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By Dr. Jules Gomes
Penitent: "Bless me, Father, for I have sinned. I am a nationalist and a populist. I hate globalism. I loathe the European Union and the United Nations."
Priest: "My son, in the eyes of our Holy Father, this is a cardinal sin. Repent. Love the EU and the U.N. Seek the salvation of the world by fighting climate change. For your penance, say three Hail Marys and read Pope Francis' speech calling for a new global supranational authority."
Puzzled? Me too! I thought the only supranational authority ordained by God was the One, Holy, Catholic and Apostolic Church. I'd assumed that homogenizing the nations into a bland global McCity was an act of hubris as in the tale of Babel.
I'm wrong, no? Pope Francis says I need a new supranational "legally constituted authority" to meet the great moral evils of "climate change" and "new slavery" and this Leviathan will usher in the Jesuitical utopia to tackle "global challenges facing humanity, such as integral development, peace, care of our common home, climate change, poverty, war, migration, human trafficking, organ trafficking, the protection of the common good and new forms of slavery."
Cool, isn't it, watching Bergoglio back in his boxing ring throwing punches at the bad guys? He socks a sucker punch to U.S. nationalists like orange-haired Donald Trump. He slugs a concussion-causing uppercut to hipster-populist Matteo Salvini in his backyard. He jabs at the 17.4 million Brexiteers in Britain's basket of deplorables who voted to leave the EU instead of joining Mutti Merkel in her Alle Menschen werden Brüder chorus of joy. Buzz off, you pesky populist pests!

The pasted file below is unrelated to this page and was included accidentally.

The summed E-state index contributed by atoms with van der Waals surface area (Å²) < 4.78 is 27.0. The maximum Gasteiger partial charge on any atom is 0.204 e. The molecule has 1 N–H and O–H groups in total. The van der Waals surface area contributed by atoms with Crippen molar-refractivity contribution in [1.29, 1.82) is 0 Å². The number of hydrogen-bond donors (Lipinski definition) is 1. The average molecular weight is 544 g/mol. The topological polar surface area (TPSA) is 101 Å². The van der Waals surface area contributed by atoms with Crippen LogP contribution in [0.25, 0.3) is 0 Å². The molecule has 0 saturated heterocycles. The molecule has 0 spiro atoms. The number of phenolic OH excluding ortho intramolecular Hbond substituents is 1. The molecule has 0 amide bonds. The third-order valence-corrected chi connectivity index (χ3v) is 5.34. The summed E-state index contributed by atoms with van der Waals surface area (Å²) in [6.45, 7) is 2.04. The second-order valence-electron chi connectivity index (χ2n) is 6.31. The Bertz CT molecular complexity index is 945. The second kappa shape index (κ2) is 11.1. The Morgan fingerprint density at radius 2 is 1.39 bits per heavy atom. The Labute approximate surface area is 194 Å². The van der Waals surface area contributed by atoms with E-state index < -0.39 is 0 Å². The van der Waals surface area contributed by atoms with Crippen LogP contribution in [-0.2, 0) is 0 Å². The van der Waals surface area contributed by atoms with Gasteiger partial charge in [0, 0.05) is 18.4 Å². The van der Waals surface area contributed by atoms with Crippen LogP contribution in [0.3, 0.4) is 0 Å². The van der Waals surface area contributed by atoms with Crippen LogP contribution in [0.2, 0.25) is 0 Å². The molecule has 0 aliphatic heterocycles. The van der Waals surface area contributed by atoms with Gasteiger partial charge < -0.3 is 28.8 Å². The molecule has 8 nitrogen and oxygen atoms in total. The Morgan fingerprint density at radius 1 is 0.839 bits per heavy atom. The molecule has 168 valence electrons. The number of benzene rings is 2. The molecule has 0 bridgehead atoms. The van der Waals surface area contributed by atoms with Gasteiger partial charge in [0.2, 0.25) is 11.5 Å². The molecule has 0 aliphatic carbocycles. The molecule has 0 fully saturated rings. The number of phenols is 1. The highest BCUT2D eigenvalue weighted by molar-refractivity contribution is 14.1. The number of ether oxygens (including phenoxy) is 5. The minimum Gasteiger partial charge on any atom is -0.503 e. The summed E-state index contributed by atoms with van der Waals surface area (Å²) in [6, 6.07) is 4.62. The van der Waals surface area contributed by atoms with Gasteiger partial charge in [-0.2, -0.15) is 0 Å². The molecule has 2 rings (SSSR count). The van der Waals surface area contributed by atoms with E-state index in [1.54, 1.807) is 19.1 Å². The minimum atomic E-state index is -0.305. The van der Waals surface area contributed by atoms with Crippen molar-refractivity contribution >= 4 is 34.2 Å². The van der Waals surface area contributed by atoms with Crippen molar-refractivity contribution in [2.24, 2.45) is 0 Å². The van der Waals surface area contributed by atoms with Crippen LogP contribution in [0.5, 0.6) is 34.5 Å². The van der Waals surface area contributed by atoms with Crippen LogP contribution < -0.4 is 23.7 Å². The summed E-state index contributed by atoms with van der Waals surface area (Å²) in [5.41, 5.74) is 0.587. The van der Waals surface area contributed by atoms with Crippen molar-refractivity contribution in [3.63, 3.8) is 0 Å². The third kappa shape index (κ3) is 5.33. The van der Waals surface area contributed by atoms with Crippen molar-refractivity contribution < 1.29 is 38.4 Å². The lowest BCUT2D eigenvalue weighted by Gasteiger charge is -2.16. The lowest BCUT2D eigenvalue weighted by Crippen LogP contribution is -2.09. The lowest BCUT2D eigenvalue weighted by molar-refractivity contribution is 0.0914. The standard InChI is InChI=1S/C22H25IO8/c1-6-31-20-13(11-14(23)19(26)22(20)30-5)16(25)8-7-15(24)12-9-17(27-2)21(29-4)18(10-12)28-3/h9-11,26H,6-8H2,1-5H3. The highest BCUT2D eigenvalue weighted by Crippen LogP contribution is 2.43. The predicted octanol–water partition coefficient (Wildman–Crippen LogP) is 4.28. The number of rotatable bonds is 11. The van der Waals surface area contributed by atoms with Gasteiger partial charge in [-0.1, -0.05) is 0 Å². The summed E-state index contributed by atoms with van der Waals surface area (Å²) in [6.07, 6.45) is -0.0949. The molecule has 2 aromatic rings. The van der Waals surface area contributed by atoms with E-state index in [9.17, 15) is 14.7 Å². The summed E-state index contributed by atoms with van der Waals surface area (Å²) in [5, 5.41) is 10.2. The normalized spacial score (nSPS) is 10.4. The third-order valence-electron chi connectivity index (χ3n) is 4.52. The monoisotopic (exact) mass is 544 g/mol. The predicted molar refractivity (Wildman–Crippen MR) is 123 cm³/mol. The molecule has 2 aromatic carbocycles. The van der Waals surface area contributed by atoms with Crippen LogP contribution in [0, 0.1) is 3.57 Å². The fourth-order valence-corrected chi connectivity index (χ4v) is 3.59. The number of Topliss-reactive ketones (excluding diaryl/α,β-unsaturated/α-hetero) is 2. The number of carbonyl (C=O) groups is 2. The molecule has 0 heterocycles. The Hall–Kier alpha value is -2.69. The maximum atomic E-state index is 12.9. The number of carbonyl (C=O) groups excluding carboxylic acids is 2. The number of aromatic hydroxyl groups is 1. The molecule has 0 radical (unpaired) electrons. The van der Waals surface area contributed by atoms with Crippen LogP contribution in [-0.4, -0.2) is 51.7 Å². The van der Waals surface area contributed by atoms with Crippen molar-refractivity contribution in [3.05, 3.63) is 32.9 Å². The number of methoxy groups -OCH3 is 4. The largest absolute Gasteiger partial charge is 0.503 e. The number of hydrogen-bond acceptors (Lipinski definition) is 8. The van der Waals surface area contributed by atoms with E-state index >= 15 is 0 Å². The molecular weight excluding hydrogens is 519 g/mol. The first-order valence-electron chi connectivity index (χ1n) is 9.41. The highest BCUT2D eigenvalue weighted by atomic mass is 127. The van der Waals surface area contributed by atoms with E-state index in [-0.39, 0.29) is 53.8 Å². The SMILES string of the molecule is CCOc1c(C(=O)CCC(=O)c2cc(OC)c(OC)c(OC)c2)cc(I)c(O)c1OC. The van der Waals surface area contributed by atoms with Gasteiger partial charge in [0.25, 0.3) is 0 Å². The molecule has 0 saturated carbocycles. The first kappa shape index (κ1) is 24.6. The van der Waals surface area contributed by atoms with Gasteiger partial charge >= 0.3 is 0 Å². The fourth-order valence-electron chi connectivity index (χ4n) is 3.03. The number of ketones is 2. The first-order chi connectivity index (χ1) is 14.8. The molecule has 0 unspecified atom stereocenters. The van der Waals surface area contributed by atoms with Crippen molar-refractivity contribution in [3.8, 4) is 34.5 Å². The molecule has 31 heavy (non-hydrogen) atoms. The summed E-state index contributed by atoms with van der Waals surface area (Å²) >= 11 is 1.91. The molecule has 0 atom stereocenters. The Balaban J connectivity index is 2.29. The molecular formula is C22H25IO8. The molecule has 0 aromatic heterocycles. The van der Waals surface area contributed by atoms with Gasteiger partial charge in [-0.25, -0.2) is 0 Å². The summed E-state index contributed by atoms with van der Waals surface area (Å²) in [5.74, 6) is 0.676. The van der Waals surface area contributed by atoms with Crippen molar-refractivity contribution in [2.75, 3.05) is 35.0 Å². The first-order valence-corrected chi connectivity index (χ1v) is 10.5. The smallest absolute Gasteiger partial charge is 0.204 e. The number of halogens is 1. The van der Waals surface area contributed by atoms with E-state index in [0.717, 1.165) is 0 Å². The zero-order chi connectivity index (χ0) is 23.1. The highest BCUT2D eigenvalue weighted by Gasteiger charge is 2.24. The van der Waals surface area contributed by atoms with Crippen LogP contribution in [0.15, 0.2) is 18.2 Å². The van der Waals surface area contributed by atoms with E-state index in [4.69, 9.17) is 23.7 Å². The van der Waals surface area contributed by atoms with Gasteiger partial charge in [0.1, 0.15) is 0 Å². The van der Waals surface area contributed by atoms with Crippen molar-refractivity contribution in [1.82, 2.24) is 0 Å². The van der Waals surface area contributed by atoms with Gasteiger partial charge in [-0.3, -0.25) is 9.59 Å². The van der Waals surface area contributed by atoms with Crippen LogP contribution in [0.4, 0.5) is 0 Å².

Last week, Vatican Pest Control moved in with "anti-populist proton packs" from Ghostbusters IV. The Pontifical Institute for Social Sciences held an international conference charmingly titled: "Nation, State, Nation-State."
Its admonition was apocalyptic: "The world is facing today a growing threat of nationalist revival. Exclusivist national ideology leads to mutual rejection and enduring conflicts."
The papal powwow assembled a battery of heavy artillery academics and clerics with Cdl. Walter Kasper delivering the keynote address: "Peace Stemming from Justice. Theological Reflections Between Men, Communities and Nations." Kasper fired the kill shot with his deadly equation: Nationalism is bad because nationalism produced two world wars. He warned against populist and neo-nationalistic ideologies that "closed inside walls of isolation."
The conference hasn't published its papers, but if you do a background check on the speakers you have a cafeteria of progressive globalists. Sample Hans Joachim Schellnhuber for starters — he's a climate change guru and counselor to the EU and Angela Merkel.
"We need a kind of 'Climate Gandhi,'" Schellnhuber says in a 2014 interview.
Schellnhuber advocates a one-world government in a 2013 article "Expanding the Democracy Universe," calling for organizing "global democracy" around "three core activities, namely (i) an Earth Constitution; (ii) a Global Council; and (iii) a Planetary Court."
In another article, he's asking countries to relinquish "a good deal of national sovereignty" in favor of "powerful supra-national institutions." Ach so!
"The borders of nation-states have become almost irrelevant to global economic players," which "can only be overcome by giving up a good deal of national sovereignty and establishing a true regime of global governance." Hence, as "a prerequisite, the rather symbolic parts and pieces of the U.N. system must be transformed into powerful supra-national institutions: allons corriger le futur!"
Now you know which lexicon Pope Francis is dipping into for his vocabulary on "supra-national institutions." Clearly, the gabfest is an intellectually credible global stage for Pope Francis to preach the gospel of globalism and attack the heresy of nationalism. On May 2, in his papal address, the Holy Father thumps the pulpit on his pet theme and speaks of how nationalism threatens migrants.